ESG investing, one of the major thematics of the last few years and, no doubt, the next many years, is not just about equity investing. Fixed income is becoming increasingly ESG focused. Insight Investment tells how it is going about the new wave of ESG oversight.
Bruce Murphy, director, Australia and New Zealand, at Insight Investment, says that when investors think about ESG it tends to be in the equities markets. However, fixed income and other debt-related investment strategies are just as important. Fixed income investments need to be as clean, green and mean as any other.
What we’re talking about is this: fixed income investments need to take on board all the ESG factors that other asset classes do. Every single investment, from an institutional investor’s point of view, needs to involve ESG strategies. We are actually moving way beyond what used to be regarded as “ethical screens”. The new world of institutional investment is all about sustainability, including in the fixed income arena. Here is one fund manager’s view.
According to Murphy, his firm set about addressing the ‘G’ (governance) way back after the ‘tech wreck’, around 2001-2002. Now, it’s more about the ‘S’ and ‘E’ than the ‘G’, he says. The ‘G’ is much easier to prove than the other letters.
Governance is a given. The other two, ‘E’ and ‘S’, are still proving themselves. With equities investing that seems easy enough. With fixed income, however, it’s a little more difficult. Insight has produced a paper on the subject.
“Now, the ‘E’ and ‘S’ are carrying more weight,” Murphy says. “We are tracking and monitoring all the market data. About 15-20 per cent of companies globally not transparent enough for us to fully assess. We have a ‘credit engagement program’ to get their data.”
He says: “If I think of the different phases of ‘ESG’ what we do is start out with our risk management process. And then we start our engagement process… If they are prepared to engage with us, that will usually be a good investment… ESG is not just about exclusion, It’s also about improving the base on which we all invest.”
Murphy says it is mostly about the “desire to engage”, which includes how the fund manager, Insight Investment, which speaks for nearly US$1 trillion under management, communicates with both its investee companies and its clients, such as some big Australian super funds. As we said: it’s all about the engagement.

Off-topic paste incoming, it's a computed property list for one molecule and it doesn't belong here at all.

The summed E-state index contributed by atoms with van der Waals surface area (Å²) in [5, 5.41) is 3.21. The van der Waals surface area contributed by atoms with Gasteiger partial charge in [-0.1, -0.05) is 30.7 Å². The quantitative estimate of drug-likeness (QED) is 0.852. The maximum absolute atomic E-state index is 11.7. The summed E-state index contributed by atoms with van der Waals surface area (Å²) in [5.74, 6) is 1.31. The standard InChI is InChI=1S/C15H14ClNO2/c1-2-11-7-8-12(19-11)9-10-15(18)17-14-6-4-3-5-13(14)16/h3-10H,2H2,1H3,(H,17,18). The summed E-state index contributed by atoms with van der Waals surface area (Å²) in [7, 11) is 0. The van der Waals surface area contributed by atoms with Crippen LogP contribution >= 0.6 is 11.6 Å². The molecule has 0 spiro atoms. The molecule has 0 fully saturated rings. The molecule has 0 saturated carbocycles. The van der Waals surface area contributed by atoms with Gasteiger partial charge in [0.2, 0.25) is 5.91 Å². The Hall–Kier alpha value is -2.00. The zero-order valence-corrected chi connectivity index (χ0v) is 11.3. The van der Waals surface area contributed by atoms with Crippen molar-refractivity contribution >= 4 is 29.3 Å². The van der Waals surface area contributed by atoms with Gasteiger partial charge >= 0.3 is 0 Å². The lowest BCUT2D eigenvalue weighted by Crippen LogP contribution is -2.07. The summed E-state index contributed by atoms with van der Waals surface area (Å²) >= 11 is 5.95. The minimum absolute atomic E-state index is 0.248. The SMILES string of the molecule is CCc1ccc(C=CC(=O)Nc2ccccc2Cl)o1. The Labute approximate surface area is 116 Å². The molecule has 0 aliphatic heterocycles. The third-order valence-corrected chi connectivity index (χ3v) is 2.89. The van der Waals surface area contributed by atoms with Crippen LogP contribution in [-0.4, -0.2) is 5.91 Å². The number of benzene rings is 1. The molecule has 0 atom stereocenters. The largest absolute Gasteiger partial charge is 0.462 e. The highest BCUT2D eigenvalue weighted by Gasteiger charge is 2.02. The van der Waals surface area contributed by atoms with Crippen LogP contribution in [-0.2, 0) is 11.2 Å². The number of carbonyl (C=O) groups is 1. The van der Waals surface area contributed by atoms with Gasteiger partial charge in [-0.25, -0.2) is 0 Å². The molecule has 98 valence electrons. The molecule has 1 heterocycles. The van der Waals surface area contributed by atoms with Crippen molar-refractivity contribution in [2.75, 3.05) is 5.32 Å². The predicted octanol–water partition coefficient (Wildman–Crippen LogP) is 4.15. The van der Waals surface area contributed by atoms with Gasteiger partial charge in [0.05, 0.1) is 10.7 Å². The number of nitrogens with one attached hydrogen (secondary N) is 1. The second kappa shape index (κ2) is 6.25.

Murphy says that Insight tries to engage with companies such that the manager has a positive impact which also provides for a better strategic risk management assessment of the portfolios. “We also engage with the sell-side brokers, which allows us to ratchet up the pressure.”
It is easy to understand the ESG principles in the credit markets. That’s about making judgement calls on the companies with which Insight and other managers make their loan or investment decisions. Sovereign bonds, though, are a different question. Sovereign bonds represent a top-down decision, which is more to do with the policies of the various governments. It’s pretty much impossible to engage with a government.
“Sovereign bonds are a new frontier,” Murphy says. “We’re going to publish a new paper on sovereign bonds and ESG investing, with a particular emphasis on emerging markets… Emerging markets have traditionally had poorer ESG elements, but that is changing.”
Insight has a “sustainable bond fund’ in Europe which identifies the issuers and then assesses their relevance to their ESG principles.
Insight has built a model to assess climate change risks, for instance, and has published this generally. “We are not trying to keep all of our work proprietary,” Murphy says. “We’d like to offer our work as a service to all funds. We want to show them that we can make a difference.”